By September of 2020, I was starting grade 11 and the Quebec government decided that we could start going back to school full time, but no one expected it to last. In fact, during the first few days of school  my friends and I were all making our predictions for how soon school would close again. Especially since, at that time, we didn’t even have to wear masks in our homeroom classes.

Since it had been so difficult working at the kitchen table, I got a new desk and set it up in my bedroom. That fixed one problem but created a new one. Although I was no longer being distracted by other family members, I was getting distracted by new things. I would look around my room and start to zone out, thinking about the things that needed reorganizing. I was also simply not used to doing work in my room.  It was difficult to get into work mode because I was used to chilling out and sleeping in my room. 

As we predicted, full-time in person school didn’t last long. Before we knew it, the government decided to switch to a hybrid system. This meant that I was at school in person one day and at home doing online learning the next. During online learning days, students would log on to their teachers’ respective Google meets. So basically, it was like a regular school, with our regular schedule of classes  but instead of going physically to each class, we logged on to a virtual one.

I lost a lot of sleep because of the hybrid system. On in person days, I woke up at 6am to get ready and get to school but on online days, I woke up at 7am. Everyday I had a different routine in the morning and at night. I had to go to sleep at a different time to get the full amount needed but I was so confused that I never got  to sleep at the right time.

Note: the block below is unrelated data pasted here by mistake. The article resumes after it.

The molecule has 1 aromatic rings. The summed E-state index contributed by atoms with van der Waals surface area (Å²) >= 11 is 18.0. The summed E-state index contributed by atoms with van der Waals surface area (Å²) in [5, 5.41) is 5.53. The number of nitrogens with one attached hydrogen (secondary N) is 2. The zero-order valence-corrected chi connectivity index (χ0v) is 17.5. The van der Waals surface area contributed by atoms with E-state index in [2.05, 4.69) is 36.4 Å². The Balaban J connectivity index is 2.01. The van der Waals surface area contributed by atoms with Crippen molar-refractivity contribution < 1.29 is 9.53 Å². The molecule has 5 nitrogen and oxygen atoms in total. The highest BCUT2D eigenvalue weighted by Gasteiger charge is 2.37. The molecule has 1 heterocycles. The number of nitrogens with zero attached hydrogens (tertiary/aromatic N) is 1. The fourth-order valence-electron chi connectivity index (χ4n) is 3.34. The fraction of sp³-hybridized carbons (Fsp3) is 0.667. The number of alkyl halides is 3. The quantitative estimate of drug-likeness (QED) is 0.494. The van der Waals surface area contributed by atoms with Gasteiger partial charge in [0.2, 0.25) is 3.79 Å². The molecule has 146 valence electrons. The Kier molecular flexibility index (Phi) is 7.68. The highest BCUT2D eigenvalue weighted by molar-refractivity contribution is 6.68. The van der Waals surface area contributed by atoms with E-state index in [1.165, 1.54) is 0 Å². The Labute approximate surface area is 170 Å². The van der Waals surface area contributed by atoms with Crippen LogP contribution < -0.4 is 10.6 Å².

Unfortunately, learning online had a negative effect on my motivation. It was already really difficult to focus but it was also easier to get away with not focusing. For example, if homework was due on an online day I wouldn’t get caught if I didn’t have it done. It became too easy to procrastinate. 

On top of all this, I was taking physics for the first time and struggling with it despite having high marks in other science classes. I was having so much trouble in class. I failed a test and I don’t fail tests! That class was extremely difficult for me but luckily I was able to find a good tutor who worked with me every week.

I was very worried about my physics marks because I wanted to apply for Pure and Applied science in CEGEP, which is a very difficult program to get into. Fortunately our physics teacher gave our class the opportunity to do an extra credit project to increase our grades. It was a competition. The challenge was to build a catapult that could launch a whippet cookie without using elastics or metal springs (but binder clips were allowed) The goal was to build the lightest possible catapult that could still shoot the whippet as far as possible. I decided to go for it.

The range and weight of each catapult would be used to calculate a ratio (range divided by weight) The catapult with the highest ratio would be the “winner.” I was not optimistic about my project. I used popsicle sticks, some cardboard, a little yarn, a small plastic soy sauce container and a binder clip. Everyone else’s projects looked so advanced and they used cool techniques.  I am considering becoming an engineer but looking at those other projects had me asking myself “how could someone who wants to be an engineer build such a simple project using the most basic techniques and materials???”. But, to my surprise, I won! My range was around the same as everyone else’s but because of the materials I used, my catapult  weighed very little! I am so so so so so so so so so so so happy!!!!!

In the end, I did well in physics, I got into a pure and applied science program in CEGEP and at my high school graduation I was presented an award for perseverance!!!

I am so proud of myself for that award! I smile just thinking about it. I really have persevered at school through this pandemic. It has been really tough but I made it to CEGEP and I did learn a lot. The biggest lesson to me is that I can do more than I realize.